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Even with care, some herbicide use can hurt

Posted: June 18, 2017 - 12:03am
Tomatoes are highly sensitive plants, and are not spared by broadleaf herbicide chemicals. Weed control must be performed with care, as even light exposure to products like glyphosate (Roundup) – sometimes as a consequence of the wind carrying excess chemical from other sites – can cause damage.

Home gardening season has been officially begun in the CSRA. Seeds and transplants have grown tall and strong.

However, not all gardens are doing that well. Several clients have brought in samples of tomato plants from their gardens that are stunted, curled and have yellow discoloration near the base of the leaves. These conditions are caused by unintended herbicide carryover or unintentional herbicide drift. Most gardeners don't give much thought to where their manure or hay mulches come from, but this is a big mistake.

Another big mistake is making selective and nonselective herbicide applications near the garden during high temperatures or during windy conditions. Both of these can lead to damage and death of the tomato plants in your garden. Using animal manure and natural mulches is a large part of the organic and sustainable gardening movement. If you currently use these practices, you will need to confirm the manure or hay you use has not been treated with an herbicide known to carryover.

The active ingredients in herbicides that are known to cause garden damage through carryover are aminopyralid, clorpyralid and picloram. It can be difficult to truly confirm that manure or hay has not been exposed to these chemicals. Many times, livestock owners will unknowingly purchase hay that has been treated. They feed it to their livestock and then give you the free manure.

If livestock graze on a treated pasture, the herbicide can remain in the animal's manure for up to several years, even after composting. When you incorporate this manure into your soil, you have essentially contaminated your soil with the herbicide and hindered your garden's growth ability. The same is true for gardeners who use hay for mulch. Some of the pasture herbicides can stay in the hay and leach into your garden soil. When you plant in the spring, your garden plants will take up some of the herbicide and either severely stunt or die altogether.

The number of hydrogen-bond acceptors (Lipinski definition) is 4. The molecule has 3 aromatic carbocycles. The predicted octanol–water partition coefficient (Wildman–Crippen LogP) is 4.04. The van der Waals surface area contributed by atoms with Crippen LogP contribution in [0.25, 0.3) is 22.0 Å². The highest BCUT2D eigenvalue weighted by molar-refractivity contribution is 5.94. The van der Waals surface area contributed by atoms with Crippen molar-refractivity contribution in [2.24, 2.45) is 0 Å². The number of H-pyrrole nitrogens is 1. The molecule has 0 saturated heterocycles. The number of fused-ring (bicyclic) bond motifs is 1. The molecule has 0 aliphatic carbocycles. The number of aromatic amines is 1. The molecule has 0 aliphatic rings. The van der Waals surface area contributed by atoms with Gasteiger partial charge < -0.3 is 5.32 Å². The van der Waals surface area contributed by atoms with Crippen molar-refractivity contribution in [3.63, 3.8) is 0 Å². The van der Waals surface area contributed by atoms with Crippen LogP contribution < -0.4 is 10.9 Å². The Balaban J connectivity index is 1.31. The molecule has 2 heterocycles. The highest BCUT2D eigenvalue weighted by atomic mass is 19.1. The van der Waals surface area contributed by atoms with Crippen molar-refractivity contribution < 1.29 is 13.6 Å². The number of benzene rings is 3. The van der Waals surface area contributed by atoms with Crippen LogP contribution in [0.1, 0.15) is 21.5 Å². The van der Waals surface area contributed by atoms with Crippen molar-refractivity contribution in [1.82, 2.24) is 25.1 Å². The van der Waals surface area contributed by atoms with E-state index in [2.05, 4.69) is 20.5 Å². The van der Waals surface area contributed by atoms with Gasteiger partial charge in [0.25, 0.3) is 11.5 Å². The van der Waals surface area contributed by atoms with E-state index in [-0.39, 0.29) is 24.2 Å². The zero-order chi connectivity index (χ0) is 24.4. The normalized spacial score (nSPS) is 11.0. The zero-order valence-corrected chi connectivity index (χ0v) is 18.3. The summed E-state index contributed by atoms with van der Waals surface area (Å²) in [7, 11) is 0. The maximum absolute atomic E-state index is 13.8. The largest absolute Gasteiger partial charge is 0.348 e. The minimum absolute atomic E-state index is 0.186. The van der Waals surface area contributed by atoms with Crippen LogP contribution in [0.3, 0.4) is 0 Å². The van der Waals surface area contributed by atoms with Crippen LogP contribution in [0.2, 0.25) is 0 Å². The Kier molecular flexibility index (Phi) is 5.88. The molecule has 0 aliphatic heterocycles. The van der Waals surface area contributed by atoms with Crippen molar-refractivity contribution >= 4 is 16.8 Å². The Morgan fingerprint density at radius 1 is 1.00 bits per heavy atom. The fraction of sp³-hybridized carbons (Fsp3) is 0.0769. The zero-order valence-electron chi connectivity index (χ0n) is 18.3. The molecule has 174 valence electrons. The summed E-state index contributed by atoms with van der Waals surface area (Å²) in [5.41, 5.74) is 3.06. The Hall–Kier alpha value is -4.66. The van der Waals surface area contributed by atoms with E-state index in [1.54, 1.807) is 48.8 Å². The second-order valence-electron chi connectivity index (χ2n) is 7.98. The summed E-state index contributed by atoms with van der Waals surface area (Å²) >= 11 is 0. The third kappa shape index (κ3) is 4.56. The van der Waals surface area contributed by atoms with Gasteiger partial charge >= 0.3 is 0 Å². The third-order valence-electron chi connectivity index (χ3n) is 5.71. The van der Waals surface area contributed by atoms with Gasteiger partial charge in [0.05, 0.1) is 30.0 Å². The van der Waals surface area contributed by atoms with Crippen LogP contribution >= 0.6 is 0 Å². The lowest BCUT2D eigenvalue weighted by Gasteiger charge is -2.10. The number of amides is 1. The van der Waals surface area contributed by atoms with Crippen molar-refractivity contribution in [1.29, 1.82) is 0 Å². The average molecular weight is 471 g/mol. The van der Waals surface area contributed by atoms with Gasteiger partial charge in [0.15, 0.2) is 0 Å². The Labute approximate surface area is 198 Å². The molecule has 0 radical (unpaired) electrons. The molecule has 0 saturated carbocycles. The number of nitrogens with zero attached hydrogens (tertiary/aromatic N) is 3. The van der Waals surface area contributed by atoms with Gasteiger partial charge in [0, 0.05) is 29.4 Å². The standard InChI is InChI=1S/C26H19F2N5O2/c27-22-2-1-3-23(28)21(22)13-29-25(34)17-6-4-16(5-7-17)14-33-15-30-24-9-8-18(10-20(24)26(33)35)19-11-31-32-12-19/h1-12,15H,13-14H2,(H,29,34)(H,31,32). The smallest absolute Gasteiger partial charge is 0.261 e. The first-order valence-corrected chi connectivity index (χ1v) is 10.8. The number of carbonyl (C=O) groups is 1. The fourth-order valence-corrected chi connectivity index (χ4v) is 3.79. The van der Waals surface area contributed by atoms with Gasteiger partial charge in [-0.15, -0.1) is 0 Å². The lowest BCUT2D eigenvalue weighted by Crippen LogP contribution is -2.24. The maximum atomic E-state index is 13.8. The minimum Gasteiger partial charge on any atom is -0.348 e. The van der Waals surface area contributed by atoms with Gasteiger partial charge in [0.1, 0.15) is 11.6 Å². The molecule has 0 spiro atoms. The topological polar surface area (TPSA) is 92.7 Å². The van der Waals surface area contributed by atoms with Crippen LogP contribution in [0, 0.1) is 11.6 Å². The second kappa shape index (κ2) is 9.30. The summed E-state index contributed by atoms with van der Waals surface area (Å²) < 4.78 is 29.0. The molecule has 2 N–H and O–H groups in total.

If you do not use the above applications in your garden, unintentional herbicide drift could be the culprit. Tomatoes are very sensitive to injury from broadleaf herbicide chemicals. Even light exposures can result in injury to the plants. If an herbicide like glyphosate (Roundup) or a product containing 2,4-D or dicamba is applied in the vicinity of a vegetable garden, it can easily drift onto the plants. The most common injury symptoms observed are caused by phenoxy herbicides such as 2,4-D and dicamba. These are commonly used for controlling weeds like dandelions, plantain and clover in home lawns. These chemicals are growth regulator, hormone-type weed control chemicals. Tomato plants usually come in contact with the chemical through spray drift or the use of a sprayer that was previously used to apply the herbicide. It is also possible to expose tomato plants to broadleaf herbicides by using grass clippings from lawns recently treated for these weeds as mulch in the vegetable garden. Be sure to follow any and all herbicide label directions regarding the use of treated grass clippings for mulches in vegetable gardens. Glyphosate (Roundup) is another herbicide that has the potential to damage the vegetable garden. This is a non-selective herbicide used in many landscape applications to control unwanted weeds in natural areas or beds.

The most distinct and recognizable symptom of glyphosate damage is bleaching at the base of leaflets. Upward cupping of leaflets, browning of the leaflet edges and deformed fruit with dark brown scarring are also common.

Herbicide damage is fairly easy to recognize once you've seen it for the first time. Tomato plants seem to be the most susceptible to herbicide damage. Leaves will begin to curl under and appear misshapen. New growth will be severely stunted and probably stop at some point. If you see this damage on your garden plants, you are better off just pulling up the plants.

Now that you know of the potential dangers of using hay, manure and herbicides around the garden, you can try your best to avoid unwanted damage to your vegetable garden.

 

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